Given the explosion in technologies offering consumers more choices on how to buy just about anything, earnings reports are a snapshot of how they are adjusting. It is also a good time to revisit one Philadelphia-based retailer that was founded in the mid-'80s to disrupt the traditional retail industry.
QVC Inc., of West Goshen, is currently a subsidiary of Liberty Interactive Corp., but make no mistake: The television shopping network accounts for most of the parent's sales and profits.
QVC's global sales rose 3 percent to $8.52 billion in 2012. That is not robust growth, but revenue from e-commerce rose 12 percent last year to $2.2 billion. Forty percent of its U.S. revenue of $5.59 billion came by way of online sales.
That success with e-commerce shows QVC isn't ready to allow its business model to be disrupted into the history books like the big-city department store.
Internet Retailer, a trade publication, ranked Liberty Interactive No. 7 on its list of the top 500 business-to-consumer retailers, based on 2011 online sales. Amazon.com was No. 1, followed by Staples, Apple, Walmart.com, Dell, and Office Depot. That places QVC ahead of Sears, Netflix, and Best Buy.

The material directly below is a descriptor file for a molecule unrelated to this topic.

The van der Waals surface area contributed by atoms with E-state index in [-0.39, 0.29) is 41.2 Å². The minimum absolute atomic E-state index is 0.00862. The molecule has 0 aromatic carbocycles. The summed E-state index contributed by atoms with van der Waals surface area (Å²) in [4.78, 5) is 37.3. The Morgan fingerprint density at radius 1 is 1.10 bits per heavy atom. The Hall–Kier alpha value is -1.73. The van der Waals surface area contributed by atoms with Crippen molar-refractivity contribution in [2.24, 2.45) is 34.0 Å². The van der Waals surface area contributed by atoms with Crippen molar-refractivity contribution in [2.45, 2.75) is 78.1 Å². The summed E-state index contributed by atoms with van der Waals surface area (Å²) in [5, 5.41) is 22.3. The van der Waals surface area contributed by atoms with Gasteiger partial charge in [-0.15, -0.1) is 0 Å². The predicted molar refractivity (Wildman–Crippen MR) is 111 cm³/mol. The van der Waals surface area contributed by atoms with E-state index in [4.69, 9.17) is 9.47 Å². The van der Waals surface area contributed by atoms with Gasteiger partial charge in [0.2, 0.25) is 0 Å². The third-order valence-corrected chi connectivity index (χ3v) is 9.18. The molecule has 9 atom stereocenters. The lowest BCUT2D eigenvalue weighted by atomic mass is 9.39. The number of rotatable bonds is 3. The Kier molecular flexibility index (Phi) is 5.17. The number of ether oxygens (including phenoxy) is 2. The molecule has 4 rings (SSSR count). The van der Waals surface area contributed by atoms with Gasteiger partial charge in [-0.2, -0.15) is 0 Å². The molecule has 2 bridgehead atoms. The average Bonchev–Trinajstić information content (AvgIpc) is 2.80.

QVC has built a U.S. customer base of 7.3 million - of which 64 percent are women between 35 and 64 years old. Still, the company isn't resting on its TV monitors.
QVC acquired two online businesses in 2012: Send the Trend Inc., a New York-based e-commerce destination for fashion, and Oodle Inc., a San Mateo, Calif.-based social marketplace.
It continues to expand internationally. Japan, where QVC is preparing to open new broadcast studios in April, is its second-biggest market behind the United States. During July, it launched in China through a joint venture with China Broadcasting Corp.
However, QVC's fortunes remain tied to trends in the U.S. market. Asked on a Wednesday conference call about the impact of the payroll tax hike in January, QVC U.S. CEO Claire Watts said the company had not detected any change in customer behavior.
"It is something we are watching very closely," she said, "because, again, any money taken out of the pocketbook is not good for retail and not good for us."
Contact Mike Armstrong
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